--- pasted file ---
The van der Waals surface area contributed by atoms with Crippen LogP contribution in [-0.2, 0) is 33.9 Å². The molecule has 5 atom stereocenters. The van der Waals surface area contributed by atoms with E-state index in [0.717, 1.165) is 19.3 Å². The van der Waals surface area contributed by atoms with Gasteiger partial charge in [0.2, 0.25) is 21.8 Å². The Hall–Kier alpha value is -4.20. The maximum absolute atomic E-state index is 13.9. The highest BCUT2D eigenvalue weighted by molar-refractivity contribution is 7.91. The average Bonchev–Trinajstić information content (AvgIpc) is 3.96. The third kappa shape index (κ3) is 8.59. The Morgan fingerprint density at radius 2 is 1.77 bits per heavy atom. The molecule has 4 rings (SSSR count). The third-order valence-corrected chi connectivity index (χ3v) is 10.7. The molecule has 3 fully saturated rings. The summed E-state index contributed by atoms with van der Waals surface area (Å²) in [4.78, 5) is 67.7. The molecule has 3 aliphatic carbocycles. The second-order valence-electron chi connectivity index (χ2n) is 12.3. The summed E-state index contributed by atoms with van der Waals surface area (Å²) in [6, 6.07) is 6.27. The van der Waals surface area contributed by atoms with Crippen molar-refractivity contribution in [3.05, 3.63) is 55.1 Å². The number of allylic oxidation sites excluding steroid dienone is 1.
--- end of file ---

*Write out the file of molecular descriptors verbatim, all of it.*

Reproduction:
The van der Waals surface area contributed by atoms with Crippen LogP contribution in [-0.2, 0) is 33.9 Å². The molecule has 5 atom stereocenters. The van der Waals surface area contributed by atoms with E-state index in [0.717, 1.165) is 19.3 Å². The van der Waals surface area contributed by atoms with Gasteiger partial charge in [0.2, 0.25) is 21.8 Å². The Hall–Kier alpha value is -4.20. The maximum absolute atomic E-state index is 13.9. The highest BCUT2D eigenvalue weighted by molar-refractivity contribution is 7.91. The average Bonchev–Trinajstić information content (AvgIpc) is 3.96. The third kappa shape index (κ3) is 8.59. The Morgan fingerprint density at radius 2 is 1.77 bits per heavy atom. The molecule has 4 rings (SSSR count). The third-order valence-corrected chi connectivity index (χ3v) is 10.7. The molecule has 3 fully saturated rings. The summed E-state index contributed by atoms with van der Waals surface area (Å²) in [4.78, 5) is 67.7. The molecule has 3 aliphatic carbocycles. The second-order valence-electron chi connectivity index (χ2n) is 12.3. The summed E-state index contributed by atoms with van der Waals surface area (Å²) in [6, 6.07) is 6.27. The van der Waals surface area contributed by atoms with Crippen molar-refractivity contribution in [3.05, 3.63) is 55.1 Å². The number of allylic oxidation sites excluding steroid dienone is 1.